Kathy Hochul, the first female governor of New York and a proud Irish American, has shared a sweet picture of her as a child with her brother and father for Irish American Heritage Month.
“My brother and I loved watching our dad's football matches as kids,” Hochul said in her tweet on March 8.
“He was a Gaelic football player, inspired by my grandparents who helped start the North American Gaelic Football League.”
My brother and I loved watching our dad's football matches as kids.March 7, 2022
Back in August, Hochul, who was previously the Lieutenant Governor of New York, became the 57th governor of New York in the wake of Andrew Cuomo’s resignation. She is the first female to hold the position is considered the highest-ranking Irish American elected official in the state.
In September, Governor Hochul met with Taoiseach Micheál Martin in New York City. During their engagement, Hochul said: “My grandfather was one of the founders of the North American GAA."
She said that her father was scheduled to go play in Ireland as part of the American team. "And the week he was supposed to go, his daughter, Kathleen, was born. So he decided it would be better to stay home and be there for the birth of me instead of playing in Ireland. So he missed that opportunity, but I hear about it all the time, all the time.”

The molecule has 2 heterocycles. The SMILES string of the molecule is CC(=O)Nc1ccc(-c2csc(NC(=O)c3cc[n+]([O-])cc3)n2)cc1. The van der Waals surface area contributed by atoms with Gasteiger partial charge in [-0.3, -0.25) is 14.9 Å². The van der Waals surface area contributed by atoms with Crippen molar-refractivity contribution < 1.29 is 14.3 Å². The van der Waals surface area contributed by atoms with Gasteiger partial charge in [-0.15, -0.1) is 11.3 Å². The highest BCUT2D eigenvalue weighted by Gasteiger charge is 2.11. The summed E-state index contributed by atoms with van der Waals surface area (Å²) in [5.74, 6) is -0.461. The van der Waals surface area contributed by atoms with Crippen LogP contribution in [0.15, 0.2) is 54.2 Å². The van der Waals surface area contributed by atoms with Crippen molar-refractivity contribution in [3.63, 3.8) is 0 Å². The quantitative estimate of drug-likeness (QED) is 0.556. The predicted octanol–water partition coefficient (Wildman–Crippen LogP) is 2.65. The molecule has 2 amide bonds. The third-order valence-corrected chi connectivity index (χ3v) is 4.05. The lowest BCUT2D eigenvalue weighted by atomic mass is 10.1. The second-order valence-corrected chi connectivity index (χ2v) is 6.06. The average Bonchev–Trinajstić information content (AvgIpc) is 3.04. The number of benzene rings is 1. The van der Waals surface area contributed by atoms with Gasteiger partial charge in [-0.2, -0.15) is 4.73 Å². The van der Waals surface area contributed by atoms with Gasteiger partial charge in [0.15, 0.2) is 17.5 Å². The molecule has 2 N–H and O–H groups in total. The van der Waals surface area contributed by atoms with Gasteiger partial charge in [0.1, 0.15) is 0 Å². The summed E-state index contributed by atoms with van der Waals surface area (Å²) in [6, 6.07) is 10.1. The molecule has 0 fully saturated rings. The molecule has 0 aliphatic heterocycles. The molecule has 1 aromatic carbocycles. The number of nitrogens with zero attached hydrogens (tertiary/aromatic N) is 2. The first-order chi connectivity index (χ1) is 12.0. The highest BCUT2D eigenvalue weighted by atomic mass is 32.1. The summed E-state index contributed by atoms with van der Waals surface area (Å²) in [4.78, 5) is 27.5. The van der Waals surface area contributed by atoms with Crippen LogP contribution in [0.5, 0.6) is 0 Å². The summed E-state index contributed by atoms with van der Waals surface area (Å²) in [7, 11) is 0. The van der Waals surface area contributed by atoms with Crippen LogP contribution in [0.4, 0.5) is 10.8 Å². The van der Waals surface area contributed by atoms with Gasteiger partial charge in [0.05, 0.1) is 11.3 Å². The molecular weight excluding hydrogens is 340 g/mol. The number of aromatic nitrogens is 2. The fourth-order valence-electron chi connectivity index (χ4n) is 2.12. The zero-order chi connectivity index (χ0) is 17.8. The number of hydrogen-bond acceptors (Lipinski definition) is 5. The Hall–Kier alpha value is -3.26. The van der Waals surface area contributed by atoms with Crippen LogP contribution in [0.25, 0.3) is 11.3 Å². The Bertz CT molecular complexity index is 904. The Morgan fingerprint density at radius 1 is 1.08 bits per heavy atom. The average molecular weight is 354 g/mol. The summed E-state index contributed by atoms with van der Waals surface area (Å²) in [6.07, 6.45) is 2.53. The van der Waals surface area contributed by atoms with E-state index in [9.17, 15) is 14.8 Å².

Despite being generationally removed from Ireland, Hochul - who was born Kathleen Mary Courtney - has frequently said that her Irish heritage was a key part of her upbringing.
Her grandparents, who met in Chicago after leaving the same area of Co Kerry, later settled in upstate New York where they helped found the still active Buffalo Irish Center.
A biography on Hochul's website states that she was “born and raised in a blue-collar Irish Catholic family in Buffalo that instilled a deep passion for public service and activism.”
In a 2021 St. Patrick’s Day video, Hochul pointed proudly to her Irish immigrant roots, noting that "Just over 100 years ago, my father's parents fled a life that was surely destined for poverty in Co Kerry."
She further said in the video: "I will say like all good Irishmen and Irishwomen, I love a good fight, especially if it's for the people of my beloved state.
"We may have poetry in hearts, but we are scrappy. We know how to survive adversity. We never back down from a battle for what is right, even against all the odds.
"And we love the underdog - because the Irish have been underestimated throughout our history.
"I think that pretty much sums up what St. Patrick's Day is all about. Celebrating the Irish American spirit of toughness, perseverance, resiliency, but always with a twinkle in the eye in search of the brighter days and greener pastures that surely lie ahead.
"Those are Irish values, those are American values."